Tell A Vision: 3 takeaways on the future of television
Last Tuesday, the Belgian television companies jointly organized the Tell A Vision congress, sharing their views on the future of television and the challenges ahead. New technologies are changing the watchers’ habits, which is something program makers and advertisers need to take into account. Five interesting speakers shared their knowledge on the matter. Here are my main takeaways.
A TV watcher is connected at any time, anywhere and with any device
Today’s consumers own multiple digital devices on which they can watch video content from an indefinite number of channels. This enables them to consume the content any time they want, anywhere and with any device. Families are no longer watching television together all the time. The father may be watching a football game, the mother prefers a soap and the children are enjoying their favorite show. All at the same time. Dean Donaldson (Global Innovation Consultant at Wink Wiggle Wave) described the consequences, as it is no longer relevant to target households as a whole, but to target each consumer individually on the right device with different adverts. The big challenge for the business is knowing which devices a consumer is using and when they are using them. The opportunity here is to really target and personalize communications and advertising, which will lead to more relevance for consumers.
Tweetaway: Forget about #households, today it is about targeting individual #TV watchers http://insit.es/1GhooFG via @InSites #TaV2015 #futureofTV #mrx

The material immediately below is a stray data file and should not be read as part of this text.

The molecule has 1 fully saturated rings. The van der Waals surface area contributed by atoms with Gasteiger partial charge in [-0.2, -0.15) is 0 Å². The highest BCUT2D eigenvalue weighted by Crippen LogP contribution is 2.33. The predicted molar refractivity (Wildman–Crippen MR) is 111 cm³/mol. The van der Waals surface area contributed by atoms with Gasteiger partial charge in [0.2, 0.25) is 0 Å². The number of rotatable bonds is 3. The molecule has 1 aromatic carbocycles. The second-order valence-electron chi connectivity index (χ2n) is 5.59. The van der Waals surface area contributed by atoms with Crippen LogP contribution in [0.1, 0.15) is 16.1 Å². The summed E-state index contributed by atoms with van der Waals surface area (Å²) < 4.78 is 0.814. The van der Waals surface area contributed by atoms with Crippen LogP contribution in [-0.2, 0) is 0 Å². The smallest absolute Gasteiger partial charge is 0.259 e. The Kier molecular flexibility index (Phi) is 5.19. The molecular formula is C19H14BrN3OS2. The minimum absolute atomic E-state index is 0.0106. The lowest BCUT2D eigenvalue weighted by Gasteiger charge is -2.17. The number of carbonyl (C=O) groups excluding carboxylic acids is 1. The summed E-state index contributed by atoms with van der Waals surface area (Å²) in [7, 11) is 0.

From fragmentation to an aggregated offer
We are living in a world with an infinite and growing number of video content channels, all providing their own content. Traditional television channels offer their content on menu, they provide watchers with a fixed schedule of programs. New video content players offer a self-service model, where consumers can watch the programs they want when they want it. Furthermore, many brands are starting their own channels sharing video content with their consumers. Four out of ten of the most trending YouTube videos in 2014 were branded. As the number of individual channels increases, the cry for an aggregated offer gets louder. Dean Donaldson says it is inevitable that an aggregated subscription will happen, as it did in the music industry with Spotify.
Tweetaway: From fragmentation to an aggregated #TV #video offer http://insit.es/1GhooFG via @InSites #TaV2015 #futureofTV #mrx
Television programs need to happen now and in an emotional proximity
The increasing number of video content channels means a challenge for all of the providers and definitely also for the traditional commercial television channels to offer video content that is worth watching within their standard menu. Jan Callebaut (CEO Why5Research) introduced to us 2 key drivers of success in television content that will still be 2020-proof for commercial television channels. In the current setting, where linear television is under pressure, television programs have to happen now. Live events such as big sports events are video content that people will still want to watch when it happens. The concept of now in television content is also related to programs that are actuality-driven (such as news), continuity-driven (such as soaps) and competition-driven (such as game shows and sports). Secondly, television programs should be in an emotional proximity or, in other words, watchers should identify with a program. Allowing participation is an example to support this.
Tweetaway: In 2020, #TV content has to happen now (#live) & in an emotional proximity (#identify) http://insit.es/1GhooFG @InSites #TaV2015 #futureofTV